The Beginning of the World
– According to the Chinese –
A fabulous story of China narrated through Jade
Based on the works of art in SAM AND MYRNA MYERS’ collection,
six experts in Chinese history have written an exciting narrative that reveals the
universe of Chinese thought and its conception of the creation of the world.
BAUR FOUNDATION. GENEVA, November 11, 2020 – April 18, 2021
ASIAN ART MUSEUM OF NICE, May 8 – August 24, 2021
Bi with the animals of the four directions. Six Dynasties, 11.9 cm
Highlights of the exhibition
under the direction of Jean-Paul Desroches
In every place, and in every time, the legitimate need to explain the origin of the world and its infinite vastness has been universal and by no means confined to the Judeo-Christian world. China, in its way, is no exception; it has written its own “Great Narrative” of the joinder of Heaven, Earth and Man – a narrative that can be deciphered through the prism of Chinese jades.
That is precisely what this exhibition sets out to do.
Cong with dragons in relief. Han dynasty, 19.4 × 10.3 cm
One of the pair of incense burners, jade, gilt bronze and silver. Han dynasty, 10.1 × 9 cm
Pushou. Han dynasty, 17.6 × 12.9 cm
Plaque in four sections with the animals of the four directions. Han dynasty, 20.5 × 34 cm
Footed cups on bases with the animals of the four directions, jade and gilt bronze.
Han dynasty, cups: 13 × 4.6 cm, bases: 2.2 × 13.3 cm
Belt hook, bronze with inlaid gold and silver Eastern Zhou dynasty, 7.3 × 17.8 cm
Part of a set of chimes, ritual instrument, with the animals of the four directions.
Han dynasty, the largest: 22 × 12 cm
Covered cup, jade and gilt bronze. Han dynasty, 17 × 10.1 cm
Bi with dragons. Han dynasty, 22 × 17.2 cm
The Heavenly Stone:
Jade in Ancient Chinese Culture
by Filippo Salviati
THE LATE NEOLITHIC:
HONGSHAN. ca. 4500-3000 BC.
The ancient Chinese worked a variety of soft and hard stones throughout the Neolithic period: it was, however, only from the mid to late fourth millennium BC that nephrite jade was exploited to an unprecedented level in a number of Neolithic cultures. This intensification of the use of jade accompanied the emergence of complex societies ruled by small elites whose members were also the intermediaries of a dialogue between the human world and the invisible forces that presided over it.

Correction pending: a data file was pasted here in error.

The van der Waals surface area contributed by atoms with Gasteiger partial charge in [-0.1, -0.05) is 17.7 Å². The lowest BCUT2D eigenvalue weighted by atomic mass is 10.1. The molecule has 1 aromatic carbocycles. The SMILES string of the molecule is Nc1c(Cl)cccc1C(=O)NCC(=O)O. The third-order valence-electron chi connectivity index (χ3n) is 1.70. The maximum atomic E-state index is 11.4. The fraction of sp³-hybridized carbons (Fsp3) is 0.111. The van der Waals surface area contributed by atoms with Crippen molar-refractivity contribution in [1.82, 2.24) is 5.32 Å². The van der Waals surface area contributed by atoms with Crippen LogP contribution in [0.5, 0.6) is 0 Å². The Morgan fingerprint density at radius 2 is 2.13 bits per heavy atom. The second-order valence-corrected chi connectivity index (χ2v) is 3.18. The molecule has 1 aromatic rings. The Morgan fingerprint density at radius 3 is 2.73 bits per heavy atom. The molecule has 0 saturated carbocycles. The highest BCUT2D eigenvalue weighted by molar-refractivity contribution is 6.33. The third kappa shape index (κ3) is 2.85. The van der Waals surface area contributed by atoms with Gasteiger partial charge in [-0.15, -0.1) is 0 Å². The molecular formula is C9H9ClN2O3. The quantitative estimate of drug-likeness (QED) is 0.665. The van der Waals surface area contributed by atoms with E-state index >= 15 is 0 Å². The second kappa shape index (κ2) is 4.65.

Jade was then used exclusively to fashion symbols of earthly prestige and authority – such as personal ornaments and blades – and ritual artefacts associated with the religious sphere.
Thus, right at the beginning of Chinese civilization, and for about fifteen-hundred years, jade was regarded as a sacred material.
Graves found next to ritual structures
The graves found next to these ritual structures are stone-cist tombs containing intact or partly preserved skeletons adorned exclusively with jades.
Hongshan jades are carved in a variety
of naturalistic and abstract shapes Images of birds with outstretched wings probably alluding to the realm of the skies and carvings of creatures with a serpentine body and an animal head. Regarded by Chinese scholars as the primeval form of the dragon, the mythical animal that in later times became associated with the emperor. LEFT: pendant in the form of a bird. Hongshan culture, 8.8 x 8.7 cm. RIGHT: Pendant in the form of a dragon. Hongshan culture, 20.3 x 20 cm.
The discovery, in one of the Niuheliang graves, of a large plaque carved as a bird with folded wings, placed behind the skull of the deceased, has prompted some Chinese scholars to view it as a possible antecedent of the phoenix of later times. IMAGE: Phoenix. Han dynasty, 12.9 × 6 cm